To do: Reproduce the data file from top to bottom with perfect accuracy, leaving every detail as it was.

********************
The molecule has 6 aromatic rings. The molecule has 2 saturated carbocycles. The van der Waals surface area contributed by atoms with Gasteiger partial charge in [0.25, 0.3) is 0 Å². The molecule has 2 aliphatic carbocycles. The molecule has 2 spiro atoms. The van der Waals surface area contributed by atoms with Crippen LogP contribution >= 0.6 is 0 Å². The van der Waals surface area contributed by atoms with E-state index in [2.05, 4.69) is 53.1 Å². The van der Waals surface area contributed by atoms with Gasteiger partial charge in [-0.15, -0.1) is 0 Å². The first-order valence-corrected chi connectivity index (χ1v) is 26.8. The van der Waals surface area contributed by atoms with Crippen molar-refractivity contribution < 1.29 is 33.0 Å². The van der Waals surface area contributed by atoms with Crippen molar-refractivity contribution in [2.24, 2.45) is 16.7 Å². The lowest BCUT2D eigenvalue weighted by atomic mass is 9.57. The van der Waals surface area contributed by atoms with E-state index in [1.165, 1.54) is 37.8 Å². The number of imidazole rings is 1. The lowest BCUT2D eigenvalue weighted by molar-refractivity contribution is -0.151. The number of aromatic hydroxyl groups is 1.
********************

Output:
The molecule has 6 aromatic rings. The molecule has 2 saturated carbocycles. The van der Waals surface area contributed by atoms with Gasteiger partial charge in [0.25, 0.3) is 0 Å². The molecule has 2 aliphatic carbocycles. The molecule has 2 spiro atoms. The van der Waals surface area contributed by atoms with Crippen LogP contribution >= 0.6 is 0 Å². The van der Waals surface area contributed by atoms with E-state index in [2.05, 4.69) is 53.1 Å². The van der Waals surface area contributed by atoms with Gasteiger partial charge in [-0.15, -0.1) is 0 Å². The first-order valence-corrected chi connectivity index (χ1v) is 26.8. The van der Waals surface area contributed by atoms with Crippen molar-refractivity contribution < 1.29 is 33.0 Å². The van der Waals surface area contributed by atoms with Crippen molar-refractivity contribution in [2.24, 2.45) is 16.7 Å². The lowest BCUT2D eigenvalue weighted by atomic mass is 9.57. The van der Waals surface area contributed by atoms with E-state index in [1.165, 1.54) is 37.8 Å². The number of imidazole rings is 1. The lowest BCUT2D eigenvalue weighted by molar-refractivity contribution is -0.151. The number of aromatic hydroxyl groups is 1.